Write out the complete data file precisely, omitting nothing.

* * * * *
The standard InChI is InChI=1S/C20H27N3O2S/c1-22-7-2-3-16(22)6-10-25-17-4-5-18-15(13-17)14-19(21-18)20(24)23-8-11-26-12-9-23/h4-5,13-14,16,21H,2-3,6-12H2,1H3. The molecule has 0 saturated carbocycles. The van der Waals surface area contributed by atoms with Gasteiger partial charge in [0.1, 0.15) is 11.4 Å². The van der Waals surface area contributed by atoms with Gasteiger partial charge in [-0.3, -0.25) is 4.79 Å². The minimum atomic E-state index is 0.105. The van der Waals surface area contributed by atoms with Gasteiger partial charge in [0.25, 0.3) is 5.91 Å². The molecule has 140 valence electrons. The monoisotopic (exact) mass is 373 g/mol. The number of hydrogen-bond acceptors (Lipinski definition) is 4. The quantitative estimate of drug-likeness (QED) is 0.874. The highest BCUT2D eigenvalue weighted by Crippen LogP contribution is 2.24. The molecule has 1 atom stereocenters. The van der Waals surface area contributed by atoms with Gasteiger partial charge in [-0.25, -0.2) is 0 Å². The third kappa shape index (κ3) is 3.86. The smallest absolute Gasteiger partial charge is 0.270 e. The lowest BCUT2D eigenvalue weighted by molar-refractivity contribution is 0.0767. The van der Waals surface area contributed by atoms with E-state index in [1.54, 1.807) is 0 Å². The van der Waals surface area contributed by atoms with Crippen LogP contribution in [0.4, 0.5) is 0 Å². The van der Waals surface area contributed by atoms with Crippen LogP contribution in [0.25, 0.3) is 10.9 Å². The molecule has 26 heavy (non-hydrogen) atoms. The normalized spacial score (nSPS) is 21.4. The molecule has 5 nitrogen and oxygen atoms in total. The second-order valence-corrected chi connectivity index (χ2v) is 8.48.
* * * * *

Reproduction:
The standard InChI is InChI=1S/C20H27N3O2S/c1-22-7-2-3-16(22)6-10-25-17-4-5-18-15(13-17)14-19(21-18)20(24)23-8-11-26-12-9-23/h4-5,13-14,16,21H,2-3,6-12H2,1H3. The molecule has 0 saturated carbocycles. The van der Waals surface area contributed by atoms with Gasteiger partial charge in [0.1, 0.15) is 11.4 Å². The van der Waals surface area contributed by atoms with Gasteiger partial charge in [-0.3, -0.25) is 4.79 Å². The minimum atomic E-state index is 0.105. The van der Waals surface area contributed by atoms with Gasteiger partial charge in [0.25, 0.3) is 5.91 Å². The molecule has 140 valence electrons. The monoisotopic (exact) mass is 373 g/mol. The number of hydrogen-bond acceptors (Lipinski definition) is 4. The quantitative estimate of drug-likeness (QED) is 0.874. The highest BCUT2D eigenvalue weighted by Crippen LogP contribution is 2.24. The molecule has 1 atom stereocenters. The van der Waals surface area contributed by atoms with Gasteiger partial charge in [-0.25, -0.2) is 0 Å². The third kappa shape index (κ3) is 3.86. The smallest absolute Gasteiger partial charge is 0.270 e. The lowest BCUT2D eigenvalue weighted by molar-refractivity contribution is 0.0767. The van der Waals surface area contributed by atoms with E-state index in [1.54, 1.807) is 0 Å². The van der Waals surface area contributed by atoms with Crippen LogP contribution in [0.4, 0.5) is 0 Å². The van der Waals surface area contributed by atoms with Crippen LogP contribution in [0.25, 0.3) is 10.9 Å². The molecule has 26 heavy (non-hydrogen) atoms. The normalized spacial score (nSPS) is 21.4. The molecule has 5 nitrogen and oxygen atoms in total. The second-order valence-corrected chi connectivity index (χ2v) is 8.48.